But it’s not the dream. “Looking For The Promised Land” plays it just right. It’s a fun, valuable distraction. Everyone gets at least half-naked in the woods, dancing and drugging and fucking, getting lost. It’s an anti-sermon; whatever shoe is going to drop has nothing to do with the pleasures of The Promised Land. The episode puts off the big revelations for the final act, and at last when everyone’s status is established, it puts off facing up to the implications. “Tomorrow you can tell me everything I probably already know, but now can we just all watch the sunrise and pretend that everything’s gonna turn out fine?” Patrick has so much shame it hurts, but there’s something reassuring about that final pan up those ancient trees into the faint dawn sky. Here’s another tip from Inherent Vice: “Tomorrow is another day.”

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Stray observations:

  • The credits bode well, cutting in on the lyric, “This is the day your life will surely change / This is the day when things fall into place.”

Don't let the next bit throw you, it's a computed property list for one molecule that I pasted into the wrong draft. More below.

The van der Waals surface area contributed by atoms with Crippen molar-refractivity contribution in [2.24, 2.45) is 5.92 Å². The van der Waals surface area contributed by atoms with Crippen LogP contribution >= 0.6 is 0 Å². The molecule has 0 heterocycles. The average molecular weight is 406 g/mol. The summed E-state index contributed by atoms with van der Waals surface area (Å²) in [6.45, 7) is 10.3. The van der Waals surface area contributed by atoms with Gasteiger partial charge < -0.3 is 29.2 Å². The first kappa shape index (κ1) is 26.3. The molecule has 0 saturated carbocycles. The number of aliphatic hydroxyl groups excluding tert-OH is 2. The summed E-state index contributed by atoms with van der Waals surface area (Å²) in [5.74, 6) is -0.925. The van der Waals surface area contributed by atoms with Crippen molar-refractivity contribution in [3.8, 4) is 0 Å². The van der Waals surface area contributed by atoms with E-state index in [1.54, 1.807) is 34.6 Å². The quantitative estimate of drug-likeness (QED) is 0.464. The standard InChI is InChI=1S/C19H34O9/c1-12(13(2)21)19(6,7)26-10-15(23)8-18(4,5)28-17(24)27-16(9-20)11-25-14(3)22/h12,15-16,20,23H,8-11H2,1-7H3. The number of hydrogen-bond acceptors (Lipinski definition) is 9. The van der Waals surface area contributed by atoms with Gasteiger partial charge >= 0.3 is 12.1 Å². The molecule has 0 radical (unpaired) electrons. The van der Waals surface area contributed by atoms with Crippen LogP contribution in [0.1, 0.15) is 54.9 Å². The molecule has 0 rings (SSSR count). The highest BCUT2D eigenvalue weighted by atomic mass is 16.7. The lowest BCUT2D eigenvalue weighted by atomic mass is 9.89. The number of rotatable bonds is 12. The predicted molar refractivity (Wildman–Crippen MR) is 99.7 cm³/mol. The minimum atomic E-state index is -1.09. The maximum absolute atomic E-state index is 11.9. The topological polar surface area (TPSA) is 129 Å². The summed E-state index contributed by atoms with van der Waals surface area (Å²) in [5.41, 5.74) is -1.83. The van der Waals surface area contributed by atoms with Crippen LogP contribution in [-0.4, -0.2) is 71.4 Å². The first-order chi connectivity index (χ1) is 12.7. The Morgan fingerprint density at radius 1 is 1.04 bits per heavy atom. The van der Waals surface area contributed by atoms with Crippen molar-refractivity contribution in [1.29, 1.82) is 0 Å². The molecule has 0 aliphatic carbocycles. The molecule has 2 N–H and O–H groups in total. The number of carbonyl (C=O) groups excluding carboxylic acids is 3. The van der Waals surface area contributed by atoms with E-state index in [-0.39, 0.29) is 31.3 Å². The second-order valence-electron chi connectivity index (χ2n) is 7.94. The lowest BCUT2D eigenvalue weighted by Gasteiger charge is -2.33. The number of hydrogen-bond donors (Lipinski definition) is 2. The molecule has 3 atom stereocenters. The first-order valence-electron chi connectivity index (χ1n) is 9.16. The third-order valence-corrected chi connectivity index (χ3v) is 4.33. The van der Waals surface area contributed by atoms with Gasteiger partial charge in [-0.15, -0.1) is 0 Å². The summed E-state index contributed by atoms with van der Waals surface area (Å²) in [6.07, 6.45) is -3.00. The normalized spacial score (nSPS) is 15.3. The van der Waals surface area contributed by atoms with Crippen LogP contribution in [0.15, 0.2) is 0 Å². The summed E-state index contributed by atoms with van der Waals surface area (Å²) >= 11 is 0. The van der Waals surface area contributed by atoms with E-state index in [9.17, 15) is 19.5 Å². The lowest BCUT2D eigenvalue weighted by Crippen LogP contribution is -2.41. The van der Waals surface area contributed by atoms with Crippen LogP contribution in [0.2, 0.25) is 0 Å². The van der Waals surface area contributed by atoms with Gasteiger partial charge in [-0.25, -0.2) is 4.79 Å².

• Agustín wants the guys to go to some orgy hot tub or something. Patrick: “There are not enough antibiotics in the world to get me in that water.”
  • The redwoods are breathtaking. They’re capital-R Romantic, testaments to nature’s grandeur (and man’s ability to have sex on anything). All those still shots of the trees dwarfing the characters are like on Parks And Recreation when April and Andy visit the Grand Canyon and not like on Parks And Recreation when all the other destination episodes happen.
  • Dom: “Can you even call a 59-year-old man your boyfriend?” Sure you can, but just please don’t call him your man-friend.
  • It’s so weird-in-a-good-way to see Dom in boyfriend mode. It’s disconcerting that he and Lynn don’t seem to talk much though.
  • The guys weren’t there when Doris got to Lynn’s so she climbed through Agustín’s door. Agustín: “How do you even know it was my door?” Doris: “Um, because it smelled like misery.” See? Looking knows exactly how we perceive Agustín. She got there just in time for a rousing evening of Clue. “There is no way that Dom just paid 200 dollars for a taxi—thank you—to get me here for that.”
  • Patrick about to try molly: “Promise you’ll take care of me if I have a heart attack or get gang raped or something.”
  • Patrick: “Do that again. Maybe it’s the molly but I can feel it in my toes.” Remember, Just Say Yes to drugs.